Psychedelic drugs like LSD and ecstasy ingredient MDMA have been shown to stimulate the growth of new branches and connections between brain cells which could help address conditions like depression and addiction.

Researchers in California have demonstrated these substances, banned as illicit drugs in many countries, are capable of rewiring parts of the brain in a way that lasts well beyond the drugs’ effects.

This means psychedelics could be the “next generation” of treatments for mental health disorders which could be more effective and safer than existing options, the study’s authors from the University of California.

It’s almost as if the Drug Enforcement Agency (DEA) and the Department of Health and Human Services (HHS), the departments tasked with deciding what drugs fall under what schedule, are composed primarily of bureaucrats who have little or no experience in experimental medicine.

Mind you, this groundbreaking research isn’t groundbreaking. Timothy Leary, a clinical psychologist, experimented with LSD and found that it had many promising medical uses. When he performed his initial experiments, LSD was legal. Experimentation, at least of the legal variety that can be published in journals, became a huge pain in the ass when the drug was listed as a Schedule I. Fortunately, scientists have become more willing to jump through the hoops required to experiment with Schedule I substances, which is why research is now rediscovering the potential medical benefits of LSD and other Schedule I substances. Unfortunately, just because medical scientists have demonstrated that a Schedule I substance actually has potential medical uses doesn’t mean that the bureaucrats in the DEA and HHS are going to change the substance’s scheduling. We know this because cannabis, which has been shown to have numerous medical uses and be perfectly safe to use, still remains a Schedule I substance.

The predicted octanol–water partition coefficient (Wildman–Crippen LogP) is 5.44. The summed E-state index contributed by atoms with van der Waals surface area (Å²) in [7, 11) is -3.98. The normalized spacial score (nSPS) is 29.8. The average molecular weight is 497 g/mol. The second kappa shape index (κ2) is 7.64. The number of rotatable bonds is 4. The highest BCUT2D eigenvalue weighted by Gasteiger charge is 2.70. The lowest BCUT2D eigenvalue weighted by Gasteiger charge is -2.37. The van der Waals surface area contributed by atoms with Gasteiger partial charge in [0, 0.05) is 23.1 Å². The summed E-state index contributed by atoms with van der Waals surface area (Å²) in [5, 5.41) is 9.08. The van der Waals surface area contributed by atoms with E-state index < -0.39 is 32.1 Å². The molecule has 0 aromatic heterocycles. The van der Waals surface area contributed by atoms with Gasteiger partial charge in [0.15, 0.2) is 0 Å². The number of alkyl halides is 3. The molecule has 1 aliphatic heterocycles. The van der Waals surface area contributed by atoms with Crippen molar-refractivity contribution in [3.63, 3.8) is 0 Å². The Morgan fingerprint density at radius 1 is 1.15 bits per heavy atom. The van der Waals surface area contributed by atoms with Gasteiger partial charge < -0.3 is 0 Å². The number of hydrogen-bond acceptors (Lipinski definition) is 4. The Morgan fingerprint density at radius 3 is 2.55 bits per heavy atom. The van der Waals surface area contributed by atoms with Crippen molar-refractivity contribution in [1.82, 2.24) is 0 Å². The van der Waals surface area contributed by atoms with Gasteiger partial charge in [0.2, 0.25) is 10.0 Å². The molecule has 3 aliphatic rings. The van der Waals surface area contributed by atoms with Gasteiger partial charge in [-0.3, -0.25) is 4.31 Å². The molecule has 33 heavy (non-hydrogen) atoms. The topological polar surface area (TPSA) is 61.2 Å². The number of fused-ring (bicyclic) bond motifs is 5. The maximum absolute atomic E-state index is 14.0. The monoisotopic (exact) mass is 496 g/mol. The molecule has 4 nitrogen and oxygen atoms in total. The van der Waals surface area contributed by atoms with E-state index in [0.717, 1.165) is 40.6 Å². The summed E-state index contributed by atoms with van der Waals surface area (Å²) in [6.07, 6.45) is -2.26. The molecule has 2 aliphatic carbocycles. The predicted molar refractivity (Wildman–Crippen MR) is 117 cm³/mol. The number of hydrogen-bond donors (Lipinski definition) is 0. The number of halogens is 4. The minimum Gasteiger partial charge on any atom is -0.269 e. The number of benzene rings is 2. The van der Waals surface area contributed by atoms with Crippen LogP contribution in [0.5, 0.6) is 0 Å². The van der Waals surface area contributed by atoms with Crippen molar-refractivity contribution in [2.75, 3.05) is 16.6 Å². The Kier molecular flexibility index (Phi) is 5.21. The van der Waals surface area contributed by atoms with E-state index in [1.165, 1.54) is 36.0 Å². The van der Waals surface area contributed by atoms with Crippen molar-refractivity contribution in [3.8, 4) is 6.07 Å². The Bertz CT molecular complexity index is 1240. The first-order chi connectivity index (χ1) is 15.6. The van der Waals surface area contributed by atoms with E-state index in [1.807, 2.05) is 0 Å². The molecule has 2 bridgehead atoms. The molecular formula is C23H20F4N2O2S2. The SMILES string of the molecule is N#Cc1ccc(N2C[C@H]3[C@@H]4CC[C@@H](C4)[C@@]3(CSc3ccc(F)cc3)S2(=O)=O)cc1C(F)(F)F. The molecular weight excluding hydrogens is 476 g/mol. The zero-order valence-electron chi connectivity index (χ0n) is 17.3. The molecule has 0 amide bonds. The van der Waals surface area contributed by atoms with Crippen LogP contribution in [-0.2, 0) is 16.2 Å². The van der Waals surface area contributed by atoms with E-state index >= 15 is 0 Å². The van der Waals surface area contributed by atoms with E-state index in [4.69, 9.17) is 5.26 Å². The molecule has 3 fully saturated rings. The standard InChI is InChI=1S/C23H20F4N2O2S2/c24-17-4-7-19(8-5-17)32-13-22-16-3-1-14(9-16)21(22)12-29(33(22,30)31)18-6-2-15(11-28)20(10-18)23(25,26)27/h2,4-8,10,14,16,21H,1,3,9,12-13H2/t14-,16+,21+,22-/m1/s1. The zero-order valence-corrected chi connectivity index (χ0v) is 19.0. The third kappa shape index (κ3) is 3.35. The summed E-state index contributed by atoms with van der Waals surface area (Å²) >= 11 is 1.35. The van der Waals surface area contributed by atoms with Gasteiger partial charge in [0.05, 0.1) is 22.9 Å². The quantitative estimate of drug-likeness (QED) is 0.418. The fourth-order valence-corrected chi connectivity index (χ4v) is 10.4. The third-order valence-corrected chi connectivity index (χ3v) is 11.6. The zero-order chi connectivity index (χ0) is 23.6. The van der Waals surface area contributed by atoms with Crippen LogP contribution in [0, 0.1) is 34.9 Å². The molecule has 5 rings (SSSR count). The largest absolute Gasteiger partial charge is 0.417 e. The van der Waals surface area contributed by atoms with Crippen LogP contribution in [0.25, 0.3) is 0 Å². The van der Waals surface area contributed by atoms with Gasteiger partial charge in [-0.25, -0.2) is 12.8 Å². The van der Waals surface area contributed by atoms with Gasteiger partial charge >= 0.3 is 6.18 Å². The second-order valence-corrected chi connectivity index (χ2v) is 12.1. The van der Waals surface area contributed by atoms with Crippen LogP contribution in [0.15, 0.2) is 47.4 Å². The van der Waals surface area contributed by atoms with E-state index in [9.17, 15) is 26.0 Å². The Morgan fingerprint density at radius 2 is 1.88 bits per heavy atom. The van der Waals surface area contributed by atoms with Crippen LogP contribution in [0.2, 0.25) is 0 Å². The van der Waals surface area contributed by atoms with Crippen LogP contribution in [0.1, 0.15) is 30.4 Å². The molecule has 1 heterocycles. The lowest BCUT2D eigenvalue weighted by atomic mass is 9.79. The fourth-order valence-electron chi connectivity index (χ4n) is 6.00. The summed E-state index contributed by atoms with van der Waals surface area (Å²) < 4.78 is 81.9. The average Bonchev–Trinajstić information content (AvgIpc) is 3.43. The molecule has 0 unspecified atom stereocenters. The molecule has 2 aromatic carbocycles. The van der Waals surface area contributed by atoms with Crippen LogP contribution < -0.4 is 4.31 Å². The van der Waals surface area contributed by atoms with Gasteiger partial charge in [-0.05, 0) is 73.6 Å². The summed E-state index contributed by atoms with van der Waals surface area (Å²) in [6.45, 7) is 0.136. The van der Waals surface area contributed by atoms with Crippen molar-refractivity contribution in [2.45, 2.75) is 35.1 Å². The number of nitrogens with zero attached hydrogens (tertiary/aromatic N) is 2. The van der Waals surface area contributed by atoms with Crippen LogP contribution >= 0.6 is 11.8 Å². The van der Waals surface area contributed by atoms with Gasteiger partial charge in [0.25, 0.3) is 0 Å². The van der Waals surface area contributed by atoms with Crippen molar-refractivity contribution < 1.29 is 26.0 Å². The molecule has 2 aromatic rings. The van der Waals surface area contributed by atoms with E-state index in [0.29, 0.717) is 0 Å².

Written by Christopher Burg

July 11th, 2018 at 10:30 am

The Science is Settled… Until It’s Not

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I’m a skeptical man by nature but I tend to be more skeptical of what are traditionally labeled soft sciences such as psychology and sociology. My stronger than average skepticism stems from several factors.

First, and probably most importantly, experiments in these fields can’t isolate variables. When you’re experimenting on humans, one variable is the life experiences of the subjects of your experiment. Different people have different life experiences, which can lead them to act differently under the same circumstances.

Second, the subject of experiments in fields like psychology tend to act differently when they’re the subject of an experiment. This tendency isn’t unique to humans. Ravens and chimpanzees act differently when they know that they’re being watched.

Third, most experiments involving human subjects suffer from selection bias. Professors have a ready pool of humans to experiment on, western undergrads, and utilize them for most experiments. Anybody with even the most basic observation skills will notice that undergrad students tend to behave differently than, say, elderly individuals.

Now I have a fourth reason for my skepticism. It turns out that the findings of many psychological experiments are, to put it nicely, rather dubious:

The Zimbardo prison experiment is not the only classic study that has been recently scrutinized, reevaluated, or outright exposed as a fraud. Recently, science journalist Gina Perry found that the infamous “Robbers Cave“ experiment in the 1950s — in which young boys at summer camp were essentially manipulated into joining warring factions — was a do-over from a failed previous version of an experiment, which the scientists never mentioned in an academic paper. That’s a glaring omission. It’s wrong to throw out data that refutes your hypothesis and only publicize data that supports it.